Securing your Mac, pt 2

Between September 2005 and July 2011 I was a regular contributor to MacFormat in the UK.

Whereas I’m posting the published articles for my MacWarehouse writing with the MacFormat ones I’ve decided to post the text as submitted, including any comments that I included for design. I am, however, allowing myself a few small edits for clarity.

The particular one is my sixth column, written in February 2006. This is presented purely as a historical record as much, if not all, of the information contained in it may well have changed in the meantime.

Securing your Mac, pt 2

In the last part of this article I discussed the risks that might occur with an isolated Mac. This month I’ll cover simple steps that you can take to secure that Mac from prying eyes. They won’t defeat a determined attacker but will help to stop the casual interest of the wrong person. You may not choose to take all of these steps but the more you do the more secure your Mac will be. The balance between convenience and security is ultimately your choice.

Have, and use, a firewall. Most Macs are connected to the internet for at least part of the day, some have a permanent connection via broadband. Statistics show that if an unprotected PC is connected to the internet it will probably be compromised in just a few minutes. Whilst Macs are more secure than PCs we cannot be blasé about our security. This article is too short to go into a great deal of depth about firewalls, I’ll save that for another time, but ensure that you turn on the one that is built into OS X and if you do have broadband make sure that either your router has a firewall built-in or you use a separate one. The OS X Firewall can be found by opening System Preferences, selecting Sharing and then selecting the Firewall tab. Turn the Firewall on and make sure that in the section labelled Allow you only have a check box against the services that you actually need.

Use a good password, and remember it. A password is of no use at all if all someone has to do is to look at a Post-It™ note stuck on your screen to find it. Use different passwords for different things. Don’t use names of pets or family, in fact don’t use real words at all. Mnemonics are useful, as it will be easier for you to remember a phrase than the individual characters and use a mix of upper and lower case and replace some of the letters with numbers or other symbols. Hidden away in OS X is the Password Assistant which will give you a good indication of the strength of your password. Open System Preferences and select the Security preference. Then click the button labelled “Set Master Password” and next to the Master Password box click on the question mark. The Password Assistant will now pop up and you can see how strong your own passwords are or try having OS X suggest some more secure ones for you.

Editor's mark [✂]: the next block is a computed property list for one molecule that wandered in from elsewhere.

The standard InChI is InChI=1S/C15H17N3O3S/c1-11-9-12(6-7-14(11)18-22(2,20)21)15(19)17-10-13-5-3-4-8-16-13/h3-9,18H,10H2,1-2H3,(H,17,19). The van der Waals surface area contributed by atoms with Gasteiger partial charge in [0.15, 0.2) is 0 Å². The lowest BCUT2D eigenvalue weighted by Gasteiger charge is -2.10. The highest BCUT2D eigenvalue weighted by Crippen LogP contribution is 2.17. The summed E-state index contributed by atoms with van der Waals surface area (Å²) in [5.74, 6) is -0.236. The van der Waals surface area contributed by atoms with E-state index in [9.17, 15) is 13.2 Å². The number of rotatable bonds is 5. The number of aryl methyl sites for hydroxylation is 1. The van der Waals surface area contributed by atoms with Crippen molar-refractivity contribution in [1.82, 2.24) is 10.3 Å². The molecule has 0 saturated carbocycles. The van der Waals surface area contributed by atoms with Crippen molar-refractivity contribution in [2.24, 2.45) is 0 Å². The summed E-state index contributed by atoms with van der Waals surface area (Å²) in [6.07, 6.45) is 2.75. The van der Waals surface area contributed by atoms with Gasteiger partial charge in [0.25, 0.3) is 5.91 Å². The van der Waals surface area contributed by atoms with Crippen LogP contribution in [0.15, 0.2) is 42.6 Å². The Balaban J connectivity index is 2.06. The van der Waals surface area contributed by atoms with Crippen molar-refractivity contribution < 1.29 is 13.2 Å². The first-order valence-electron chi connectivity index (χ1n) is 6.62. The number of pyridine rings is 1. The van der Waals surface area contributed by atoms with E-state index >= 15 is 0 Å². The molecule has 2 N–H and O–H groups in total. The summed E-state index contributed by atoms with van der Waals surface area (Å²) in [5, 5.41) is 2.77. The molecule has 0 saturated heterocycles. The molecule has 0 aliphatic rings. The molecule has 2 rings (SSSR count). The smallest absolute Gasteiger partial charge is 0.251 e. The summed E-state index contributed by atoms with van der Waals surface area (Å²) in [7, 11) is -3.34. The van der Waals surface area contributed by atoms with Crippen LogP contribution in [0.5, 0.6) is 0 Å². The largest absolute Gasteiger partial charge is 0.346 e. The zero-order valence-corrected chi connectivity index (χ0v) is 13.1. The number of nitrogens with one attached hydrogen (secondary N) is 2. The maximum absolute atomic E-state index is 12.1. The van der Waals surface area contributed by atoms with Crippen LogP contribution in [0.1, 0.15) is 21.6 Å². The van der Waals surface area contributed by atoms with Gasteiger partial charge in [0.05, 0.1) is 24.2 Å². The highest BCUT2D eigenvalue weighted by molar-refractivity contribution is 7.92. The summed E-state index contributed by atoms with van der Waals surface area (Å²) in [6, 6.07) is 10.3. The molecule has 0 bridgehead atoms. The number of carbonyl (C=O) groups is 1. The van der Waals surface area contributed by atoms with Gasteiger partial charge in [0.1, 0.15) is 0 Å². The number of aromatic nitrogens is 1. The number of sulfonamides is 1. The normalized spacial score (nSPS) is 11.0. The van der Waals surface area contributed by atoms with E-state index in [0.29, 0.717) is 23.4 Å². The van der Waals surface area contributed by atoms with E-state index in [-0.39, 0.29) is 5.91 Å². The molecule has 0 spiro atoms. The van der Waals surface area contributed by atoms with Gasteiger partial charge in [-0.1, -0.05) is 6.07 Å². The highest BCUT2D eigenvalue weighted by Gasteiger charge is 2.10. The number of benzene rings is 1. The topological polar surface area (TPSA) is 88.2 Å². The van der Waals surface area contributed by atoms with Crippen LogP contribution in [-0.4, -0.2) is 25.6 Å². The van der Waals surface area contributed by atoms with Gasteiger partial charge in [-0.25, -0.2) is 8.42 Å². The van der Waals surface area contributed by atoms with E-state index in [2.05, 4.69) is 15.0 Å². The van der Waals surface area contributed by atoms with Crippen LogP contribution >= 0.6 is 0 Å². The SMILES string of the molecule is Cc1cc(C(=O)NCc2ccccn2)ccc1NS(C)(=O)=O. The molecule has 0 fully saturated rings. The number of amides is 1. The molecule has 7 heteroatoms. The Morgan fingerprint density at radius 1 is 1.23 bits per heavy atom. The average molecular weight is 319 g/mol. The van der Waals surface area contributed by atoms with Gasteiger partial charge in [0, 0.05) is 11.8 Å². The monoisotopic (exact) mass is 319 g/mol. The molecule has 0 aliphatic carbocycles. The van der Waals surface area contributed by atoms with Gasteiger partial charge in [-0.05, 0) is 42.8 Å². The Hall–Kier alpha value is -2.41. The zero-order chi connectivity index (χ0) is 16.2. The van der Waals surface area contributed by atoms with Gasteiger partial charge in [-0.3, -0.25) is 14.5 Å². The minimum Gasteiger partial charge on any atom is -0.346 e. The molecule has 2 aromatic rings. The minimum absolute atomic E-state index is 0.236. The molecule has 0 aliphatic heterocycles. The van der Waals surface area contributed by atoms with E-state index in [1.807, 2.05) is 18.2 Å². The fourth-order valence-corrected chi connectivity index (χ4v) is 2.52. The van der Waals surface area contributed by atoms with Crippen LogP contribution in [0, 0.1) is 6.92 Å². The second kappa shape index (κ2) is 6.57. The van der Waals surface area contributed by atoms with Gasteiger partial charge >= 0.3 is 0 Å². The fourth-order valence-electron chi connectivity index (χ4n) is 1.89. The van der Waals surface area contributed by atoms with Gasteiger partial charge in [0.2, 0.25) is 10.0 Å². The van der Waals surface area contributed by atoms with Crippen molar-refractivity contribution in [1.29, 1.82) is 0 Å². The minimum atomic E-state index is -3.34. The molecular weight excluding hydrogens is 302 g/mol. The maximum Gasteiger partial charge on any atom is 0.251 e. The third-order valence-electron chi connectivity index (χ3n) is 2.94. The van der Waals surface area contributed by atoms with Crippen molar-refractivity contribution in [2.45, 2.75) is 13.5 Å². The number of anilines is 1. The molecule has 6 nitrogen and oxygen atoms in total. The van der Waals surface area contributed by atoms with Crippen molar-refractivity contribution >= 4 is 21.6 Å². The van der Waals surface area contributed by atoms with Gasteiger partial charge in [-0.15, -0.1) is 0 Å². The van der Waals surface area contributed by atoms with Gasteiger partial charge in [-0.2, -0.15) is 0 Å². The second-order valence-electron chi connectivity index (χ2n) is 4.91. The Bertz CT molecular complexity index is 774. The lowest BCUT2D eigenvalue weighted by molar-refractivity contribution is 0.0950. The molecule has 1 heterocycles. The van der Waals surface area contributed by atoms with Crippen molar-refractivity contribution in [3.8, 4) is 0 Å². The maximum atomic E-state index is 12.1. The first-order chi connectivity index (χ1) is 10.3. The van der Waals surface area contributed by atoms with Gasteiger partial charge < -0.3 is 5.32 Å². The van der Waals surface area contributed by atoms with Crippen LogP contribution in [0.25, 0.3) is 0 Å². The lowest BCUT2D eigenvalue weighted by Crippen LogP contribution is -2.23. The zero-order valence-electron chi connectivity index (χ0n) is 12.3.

Don’t have the Mac save passwords for you anywhere. It is very convenient to have your Mac start-up without having to enter a password, to connect to any servers automatically and to have usernames and passwords entered into websites for you. Life is much easier when you don’t have to remember all those passwords but what is a convenience when the rightful owner is sat in front of the Mac becomes a very real security risk when the wrong person is there. The more steps that someone has to go through to get to your information the more likely they are to give up before they get there.  The first place to start is back in the Security preference pane. Select “Disable automatic login” and “Log out after… minutes of inactivity”. These two items will ensure that all users of the Mac will need to log in using their password and if they stop using the Mac for a period of time they will be logged out and will have to log back in again. Also select “Require password to wake…” which, in conjunction with setting your screen saver to come on after a period of inactivity, will give you two levels of security if you walk away from your Mac whereby, for example, the screensaver will come on after 5 minutes and require your password to unlock your Mac and after 30 minutes you will be logged out completely. The screensaver can be configured in the Desktop & Screen Saver preference pane and by selecting the “Hot Corners…” button you can set a corner of the screen as being somewhere to start the screensaver immediately. By doing this all you have to do is to move your mouse to that corner of the screen for a few moments and the screen will be locked with your password.

As an aside all users of the Mac have a password but there are a surprising number that don’t know that they have one. You will have had to enter it when you started your Mac up for the first time in the account creation part of the Setup Assistant and you will need it every time you install software on your Mac. If you can’t remember it for whatever reason now is a good time to change it to a more secure one. Go to the Accounts system preference and select your user name, which should be listed under My Account and click on the “Change Password” button. You can access the Password Assistant to help with setting a secure password from here as well, but this time the icon for it is a key. It is also good practice to ensure that all users of the Mac have a separate account. You can always share pictures, music etc. by keeping them in the /Users/Shared/ folder but by having a separate account for each user you enable them to not only keep private information private but everybody can have their account setup the way that they like it with different desktop clutter, dock icons and Finder preferences.

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